An independent review into his conduct on NHS premises published on Thursday found the ex-BBC DJ subjected patients aged between five and 75 to "truly awful" sexual abuse over decades of unrestricted access to NHS hospitals in England, including the high-security mental hospital Broadmoor, home to some of the country's most violent offenders such as Yorkshire Ripper Peter Sutcliffe.
Other shocking revelations included that Savile, who died in 2011, boasted about having sex with corpses and stealing glass eyes from dead bodies to use as jewellery.
All of the 31 health facilities named in the assurance report, compiled by Kate Lampard QC for the Department of Health, were located in England and Wales.
Some 157 reports from the police were passed to the UK's Department of Health relating to sex attacks by Savile on NHS premises. The Sunday Herald has learned, of these, three relate to Scottish hospitals. These reports were passed to NHS Scotland and then onto Police Scotland.
Police Scotland have confirmed it is carrying out "ongoing investigations", but refused to give any details of the locations or areas involved.
A spokesman for Police Scotland said: "At the present time less than 20 referrals have been received which relate to Operation Yewtree crimes having occurred within Scotland, three of which relate to hospital settings. These enquiries are subject to ongoing investigations."
Assistant Chief Constable Malcolm Graham said: "Police Scotland is committed to ensuring that all reports of sexual crime committed against children or young people are thoroughly investigated.
"I recognise that it is often a number of years before victims feel able to report such crimes, and would wish to give reassurance that these reports will be treated seriously regardless of the passage of time or status of the perpetrator."
A spokeswoman for the Scottish Government said: "This information referred to in the report was passed to the police and as such this is a matter for Police Scotland."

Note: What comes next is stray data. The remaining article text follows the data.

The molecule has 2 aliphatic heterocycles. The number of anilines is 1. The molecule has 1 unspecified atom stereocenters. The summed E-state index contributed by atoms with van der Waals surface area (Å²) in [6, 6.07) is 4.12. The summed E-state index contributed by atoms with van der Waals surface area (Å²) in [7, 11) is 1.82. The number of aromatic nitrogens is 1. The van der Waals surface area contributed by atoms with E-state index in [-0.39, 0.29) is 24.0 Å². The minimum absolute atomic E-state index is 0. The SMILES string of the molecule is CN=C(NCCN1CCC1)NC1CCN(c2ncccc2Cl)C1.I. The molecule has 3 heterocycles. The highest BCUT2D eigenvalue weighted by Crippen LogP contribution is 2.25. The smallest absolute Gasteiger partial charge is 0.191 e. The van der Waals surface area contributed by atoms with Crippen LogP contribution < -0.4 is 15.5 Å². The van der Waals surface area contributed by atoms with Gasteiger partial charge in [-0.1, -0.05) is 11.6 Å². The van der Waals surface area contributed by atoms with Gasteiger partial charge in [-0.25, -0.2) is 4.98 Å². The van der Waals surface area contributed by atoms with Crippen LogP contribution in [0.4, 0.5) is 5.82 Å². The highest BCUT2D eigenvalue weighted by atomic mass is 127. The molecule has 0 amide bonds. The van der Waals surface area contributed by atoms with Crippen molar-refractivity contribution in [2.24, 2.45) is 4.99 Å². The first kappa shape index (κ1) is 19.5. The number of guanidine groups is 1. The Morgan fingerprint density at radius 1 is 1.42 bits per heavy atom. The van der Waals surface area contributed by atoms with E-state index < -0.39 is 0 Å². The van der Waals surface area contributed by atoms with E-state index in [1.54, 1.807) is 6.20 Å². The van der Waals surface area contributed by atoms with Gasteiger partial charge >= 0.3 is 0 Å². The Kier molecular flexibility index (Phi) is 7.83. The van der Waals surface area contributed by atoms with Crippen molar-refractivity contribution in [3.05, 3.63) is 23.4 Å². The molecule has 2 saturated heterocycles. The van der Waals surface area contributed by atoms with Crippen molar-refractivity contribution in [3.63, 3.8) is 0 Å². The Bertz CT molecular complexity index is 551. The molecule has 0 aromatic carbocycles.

Among the findings contained in the report was that Savile sexually abused at least five individuals at high-security hospital Broadmoor, in Berkshire, including two patients who were subjected to repeated assaults.
He had keys which allowed him unrestricted access to ward areas within the security perimeter.
One former nurse at the hospital also reported that Savile had claimed to perform sex acts on dead bodies and posed for photographs with the deceased placed in lewd positions.
In the wake of the report, Health Secretary Jeremy Hunt apologised on behalf of the Government and the NHS to the victims of Jimmy Savile's "sickening" sexual abuse in hospitals. He acknowledged they had been "let down badly" and said he hoped honesty and transparency about what happened could help alleviate the victims' suffering.
In January last year a separate joint review by the Metropolitan Police and children's charity NSPCC into allegations of abuse by Savile, found 214 criminal offences, including 34 rapes, had been carried out by the former Top of the Pops presenter across the UK between 1955 and 2009.
The report said Savile sexually abused a teenager at a hospice and he also committed 14 offences at schools across the country, partly after children had written to him for his popular BBC series Jim'll Fix It.